So what’s the answer? Remove options. Every page you remove from your navigation makes it instantly more intuitive.
In our ice cream parlor example, imagine how easy it would be to find what you’re looking for if the only flavors were chocolate, vanilla, and strawberry. That would be so easy a child could get their parent a scoop (no marriages ending at that ice cream counter!)
How Many Pages Should Be In Your Navigation?
How many pages should there be in your main navigation?
No more than four.
I’m only half-joking, because that’s the chocolate, vanilla, strawberry level of intuitiveness that our brains are designed to easily process. Unfortunately, there are probably more than four things your visitors are looking to get out of your website.
I like to quote Albert Einstein when thinking about what to remove and what to keep, “Make everything as simple as possible, but no simpler.”
The closer you can get to 5 main navigational items and 4-5 sub-navigation items (e.g. a drop down menu), the more intuitive the experience will be for your members.
Be Selective About What to Show Members
There are several tactics to re-organize and curate the pages available in your navigation. In general, I recommend to remove options that don’t serve members from the main navigation and put them in secondary navigation options (like the footer or a smaller text top navigation) or remove them altogether.
Every page you remove from your navigation makes the remaining items more potent. You have to weigh how useful a page is to your visitors, members, and mission versus the tax it creates in your members minds when they try to find what they’re looking for.
5 Fixes to Build Engagement With Your Association’s Website
Creating a more intuitive navigation is just one tactic that you can use to build member engagement with your website.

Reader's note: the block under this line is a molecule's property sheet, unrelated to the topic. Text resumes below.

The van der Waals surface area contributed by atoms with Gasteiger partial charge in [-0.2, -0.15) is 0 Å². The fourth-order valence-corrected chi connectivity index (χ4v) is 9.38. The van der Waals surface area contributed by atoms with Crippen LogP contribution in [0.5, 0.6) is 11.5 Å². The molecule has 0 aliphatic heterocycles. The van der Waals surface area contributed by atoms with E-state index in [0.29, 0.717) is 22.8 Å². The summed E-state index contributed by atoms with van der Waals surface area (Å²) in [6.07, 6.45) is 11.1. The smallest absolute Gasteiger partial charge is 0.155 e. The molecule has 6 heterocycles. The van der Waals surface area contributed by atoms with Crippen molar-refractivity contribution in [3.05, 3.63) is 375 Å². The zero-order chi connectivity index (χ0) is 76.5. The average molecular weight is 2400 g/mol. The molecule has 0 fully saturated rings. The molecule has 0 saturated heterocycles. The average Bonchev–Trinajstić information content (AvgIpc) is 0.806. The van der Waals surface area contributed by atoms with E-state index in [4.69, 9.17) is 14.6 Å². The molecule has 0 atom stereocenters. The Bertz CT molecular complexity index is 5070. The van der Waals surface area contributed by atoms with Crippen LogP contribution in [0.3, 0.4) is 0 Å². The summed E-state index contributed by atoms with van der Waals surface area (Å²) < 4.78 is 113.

If you attend this year’s annual MASAE 2019 meeting, I’ll share with you an additional “5 Fixes to Build Engagement With Your Association's Website.” You’ll learn not only specific techniques to improve your navigation that build on what I’ve shared here, but also:
● What unfair advantage you have over your association’s competitors.
● How to create value for members without working more or hiring someone.
● A 3 minute test to get actionable feedback on what on your website is hurting your association.
On top of all this, the session is packed with shortcuts, tips, and strategies that will help you better serve your members. It’s designed specifically for you, the association professional, with tactics you have the power to implement.
If you register for MASAE and attend my session you’ll receive a free copy of our $19 e-book on this topic. (https://goresurgent.com/products/5-fixes-ebook.html)
Save $50 by Registering Today
It’s going to be a fantastic meeting with the theme, “Reaching the Peak of Association Leadership.” Save $50 by registering today as an early bird: https://www.midatlantic-sae.org/event-3296788
John Hooley is the president of Resurgent, a digital strategy agency with a mission of adding 90,000 members to professional communities by 2029. https://goresurgent.com